Miners agree closure of last pit in South Wales: Tower colliery men accept redundancy

BRITISH COAL'S last deep mine in South Wales ceased production yesterday after miners voted to accept redundancy payments four days after agreeing an offer to keep the pit open.

Miners at Tower colliery, near Aberdare, would have lost pounds 19,000 a head by maintaining production until privatisation at the end of the year with no guarantee of a buyer.

About 250 members of the National Union of Mineworkers voted at a mass meeting to reverse last Friday's decision to work on following pressure from management, miners who wanted to accept the package, and four other unions which had already opted for closure. NUM members calculated that a weekly pay packet until the end of the year would not match the enhanced redundancy payments on offer.

The colliery will now be kept on a 'care and maintenance' basis in case a private company decides to bid for it. Tower made pounds 28m profit in the last three years, but BC wants to close it following a fall in demand for power station coal.

Miners took the decision despite a personal plea by Arthur Scargill, president of the National Union of Mineworkers, who visited Tower on Monday. Mr Scargill condemned the corporation for conducting a 'dirty tricks' campaign.

Yesterday British Coal confirmed that a 'non-negotiable' national offer would be presented to miners' leaders which would maintain the maximum basic redundancy payment of pounds 27,000. The extra pounds 19,000 on offer to Tower men would not be available after this month.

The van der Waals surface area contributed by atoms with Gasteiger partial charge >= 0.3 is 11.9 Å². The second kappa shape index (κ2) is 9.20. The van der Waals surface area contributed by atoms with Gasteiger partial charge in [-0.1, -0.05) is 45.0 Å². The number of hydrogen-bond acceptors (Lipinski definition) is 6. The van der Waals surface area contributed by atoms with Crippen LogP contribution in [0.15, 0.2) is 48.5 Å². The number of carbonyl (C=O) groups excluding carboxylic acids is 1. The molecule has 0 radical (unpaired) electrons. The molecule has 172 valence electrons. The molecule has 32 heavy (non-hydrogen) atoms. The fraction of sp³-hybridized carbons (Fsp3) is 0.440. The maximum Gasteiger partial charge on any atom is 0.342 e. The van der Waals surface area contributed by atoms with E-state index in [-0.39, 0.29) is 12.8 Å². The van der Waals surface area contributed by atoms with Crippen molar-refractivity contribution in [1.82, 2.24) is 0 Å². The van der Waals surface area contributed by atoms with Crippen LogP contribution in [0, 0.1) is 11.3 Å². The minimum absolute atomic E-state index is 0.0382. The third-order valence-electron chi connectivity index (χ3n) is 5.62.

Colliers would have to agree flexible working practices in order to qualify for the new package, corporation sources said. A lump sum of pounds 6,000 would be paid to miners on acceptance of the new deal.

Although yesterday's decision by the Tower men came as a surprise, BC sources pointed out that some 70 miners had earlier expressed an interest in taking the enhanced redundancy payments.

Tower miners voted on Friday to accept a British Coal offer to keep the pit open, but the NUM subsequently contacted management informing them that they were reconsidering the decision.

All other unions at the pit, Nacods, the pit-deputies, Cosa, the white-collar NUM branch, BACM the managers' union and GMB Apex for administrative staff, had already reached agreement with the corporation on taking redundancy.

Ann Clwyd, a Labour employment spokeswoman and MP for Cynon Valley, yesterday clashed with the Speaker, Betty Boothroyd, in the Commons after claiming that David Hunt, the Secretary of State for Employment, and British Coal were 'peddling untruths'.

Similar unparliamentary language got the Prime Minister into trouble recently. Mrs Clwyd was told three times to withdraw accusations that Mr Hunt and British Coal were 'lying through their teeth'.

Mrs Clwyd staged a 27-hour sit-in at the pit last week, emerging from underground when British Coal agreed to postpone its closure.

She said the Government's pit closure programme had forced thousands of men on to the economic scrapheap.

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